/Climate crisis worse than thought: environmental commissioner
The Environmental Commissioner of Ontario Dianne Saxe will be speaking at the Minden Community Centre on Thursday July 6. Her talk is about the climate crisis and what can be done. /Submitted photo

Climate crisis worse than thought: environmental commissioner

By Jenn Watt

Published June 27 2017

As Ontarians we have the ability to comment on government proposals ask ministries to investigate environmental harm and use the justice system to protect the environment. It’s part of the environmental bill of rights which codifies the ability to challenge the government and actively participate in protecting the natural world.

However the bill of rights doesn’t protect itself and without a watchdog its tenets can be ignored. That’s where Dianne Saxe environmental commissioner of Ontario comes in.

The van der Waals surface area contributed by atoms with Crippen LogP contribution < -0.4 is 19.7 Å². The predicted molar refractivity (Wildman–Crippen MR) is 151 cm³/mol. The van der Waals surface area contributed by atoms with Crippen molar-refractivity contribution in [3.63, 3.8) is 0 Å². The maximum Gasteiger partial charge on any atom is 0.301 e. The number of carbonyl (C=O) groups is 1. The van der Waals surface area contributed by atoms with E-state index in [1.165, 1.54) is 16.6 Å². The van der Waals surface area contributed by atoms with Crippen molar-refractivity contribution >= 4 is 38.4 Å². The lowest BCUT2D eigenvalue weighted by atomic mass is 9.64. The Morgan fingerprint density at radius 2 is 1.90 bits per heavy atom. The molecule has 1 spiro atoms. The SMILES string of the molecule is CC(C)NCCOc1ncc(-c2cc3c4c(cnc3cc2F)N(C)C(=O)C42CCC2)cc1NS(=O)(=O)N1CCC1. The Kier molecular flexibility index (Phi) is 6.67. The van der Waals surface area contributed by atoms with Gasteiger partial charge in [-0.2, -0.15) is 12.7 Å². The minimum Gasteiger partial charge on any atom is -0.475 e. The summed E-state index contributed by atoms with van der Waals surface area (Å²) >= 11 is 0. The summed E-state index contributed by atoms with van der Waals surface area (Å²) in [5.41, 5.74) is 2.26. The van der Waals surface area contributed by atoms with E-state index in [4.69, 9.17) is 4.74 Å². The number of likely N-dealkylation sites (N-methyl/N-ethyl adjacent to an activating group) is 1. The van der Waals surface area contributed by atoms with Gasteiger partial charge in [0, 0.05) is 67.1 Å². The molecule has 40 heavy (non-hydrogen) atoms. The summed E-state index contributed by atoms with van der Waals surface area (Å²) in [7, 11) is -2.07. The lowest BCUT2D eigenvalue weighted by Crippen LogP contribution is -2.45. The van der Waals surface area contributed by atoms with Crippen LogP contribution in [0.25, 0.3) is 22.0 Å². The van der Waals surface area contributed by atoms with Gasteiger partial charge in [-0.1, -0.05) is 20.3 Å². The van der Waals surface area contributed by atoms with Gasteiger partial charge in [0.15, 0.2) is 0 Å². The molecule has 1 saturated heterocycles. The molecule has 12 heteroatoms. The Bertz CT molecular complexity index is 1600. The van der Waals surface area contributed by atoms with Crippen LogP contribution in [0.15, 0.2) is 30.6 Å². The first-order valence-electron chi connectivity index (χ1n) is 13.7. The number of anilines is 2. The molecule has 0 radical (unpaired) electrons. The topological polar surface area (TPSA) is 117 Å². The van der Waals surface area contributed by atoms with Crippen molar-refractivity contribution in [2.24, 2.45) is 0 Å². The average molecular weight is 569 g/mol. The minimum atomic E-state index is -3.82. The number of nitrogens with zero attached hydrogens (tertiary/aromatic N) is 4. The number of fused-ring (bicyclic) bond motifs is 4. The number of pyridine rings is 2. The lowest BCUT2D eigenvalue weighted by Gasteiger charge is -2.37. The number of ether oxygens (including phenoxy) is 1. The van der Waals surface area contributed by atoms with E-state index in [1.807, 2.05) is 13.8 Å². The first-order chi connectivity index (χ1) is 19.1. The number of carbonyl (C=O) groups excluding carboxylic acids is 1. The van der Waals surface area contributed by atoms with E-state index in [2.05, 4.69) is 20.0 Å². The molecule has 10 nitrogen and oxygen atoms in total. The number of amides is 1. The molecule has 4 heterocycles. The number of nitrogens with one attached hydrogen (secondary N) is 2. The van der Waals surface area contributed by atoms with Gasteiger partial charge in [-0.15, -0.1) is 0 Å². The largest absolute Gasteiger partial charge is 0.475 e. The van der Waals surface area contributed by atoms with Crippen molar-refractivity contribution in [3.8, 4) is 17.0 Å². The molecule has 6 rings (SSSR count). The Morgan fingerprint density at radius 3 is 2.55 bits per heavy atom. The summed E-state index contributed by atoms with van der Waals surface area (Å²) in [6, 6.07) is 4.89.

“The bill needs a guardian” Saxe said in a mid-June telephone interview.

“When I was appointed [in December 2015] I discovered to my real shock that there were more than 1800 occasions in which the government had posted a proposal and more than two years had gone by and they hadn’t posted the decision” she said.

Posting a decision triggers a citizen’s right to appeal she explained. Without a posted decision the right of appeal isn’t available.

“That’s outrageous. It means that whether or not people have taken time out of their busy days or often nights to comment we couldn’t tell if the government was taking their comments into account” she said.